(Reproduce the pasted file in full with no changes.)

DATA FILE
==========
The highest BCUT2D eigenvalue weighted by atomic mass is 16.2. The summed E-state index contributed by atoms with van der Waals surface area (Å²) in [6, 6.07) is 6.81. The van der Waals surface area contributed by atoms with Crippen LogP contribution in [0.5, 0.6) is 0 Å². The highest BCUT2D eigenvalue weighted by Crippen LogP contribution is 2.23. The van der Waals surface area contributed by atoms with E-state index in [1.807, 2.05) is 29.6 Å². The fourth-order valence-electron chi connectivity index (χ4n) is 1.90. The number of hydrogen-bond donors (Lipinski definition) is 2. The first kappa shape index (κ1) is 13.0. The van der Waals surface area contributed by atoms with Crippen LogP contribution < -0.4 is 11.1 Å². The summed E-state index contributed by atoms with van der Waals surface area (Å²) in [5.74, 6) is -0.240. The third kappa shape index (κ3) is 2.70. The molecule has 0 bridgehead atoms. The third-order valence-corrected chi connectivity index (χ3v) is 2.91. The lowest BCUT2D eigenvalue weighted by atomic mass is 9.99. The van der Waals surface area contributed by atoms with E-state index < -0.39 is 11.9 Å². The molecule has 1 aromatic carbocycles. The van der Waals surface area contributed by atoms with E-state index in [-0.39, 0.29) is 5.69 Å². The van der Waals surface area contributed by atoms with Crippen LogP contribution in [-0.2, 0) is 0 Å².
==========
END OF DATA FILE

The highest BCUT2D eigenvalue weighted by atomic mass is 16.2. The summed E-state index contributed by atoms with van der Waals surface area (Å²) in [6, 6.07) is 6.81. The van der Waals surface area contributed by atoms with Crippen LogP contribution in [0.5, 0.6) is 0 Å². The highest BCUT2D eigenvalue weighted by Crippen LogP contribution is 2.23. The van der Waals surface area contributed by atoms with E-state index in [1.807, 2.05) is 29.6 Å². The fourth-order valence-electron chi connectivity index (χ4n) is 1.90. The number of hydrogen-bond donors (Lipinski definition) is 2. The first kappa shape index (κ1) is 13.0. The van der Waals surface area contributed by atoms with Crippen LogP contribution < -0.4 is 11.1 Å². The summed E-state index contributed by atoms with van der Waals surface area (Å²) in [5.74, 6) is -0.240. The third kappa shape index (κ3) is 2.70. The molecule has 0 bridgehead atoms. The third-order valence-corrected chi connectivity index (χ3v) is 2.91. The lowest BCUT2D eigenvalue weighted by atomic mass is 9.99. The van der Waals surface area contributed by atoms with E-state index < -0.39 is 11.9 Å². The molecule has 1 aromatic carbocycles. The van der Waals surface area contributed by atoms with E-state index in [-0.39, 0.29) is 5.69 Å². The van der Waals surface area contributed by atoms with Crippen LogP contribution in [-0.2, 0) is 0 Å².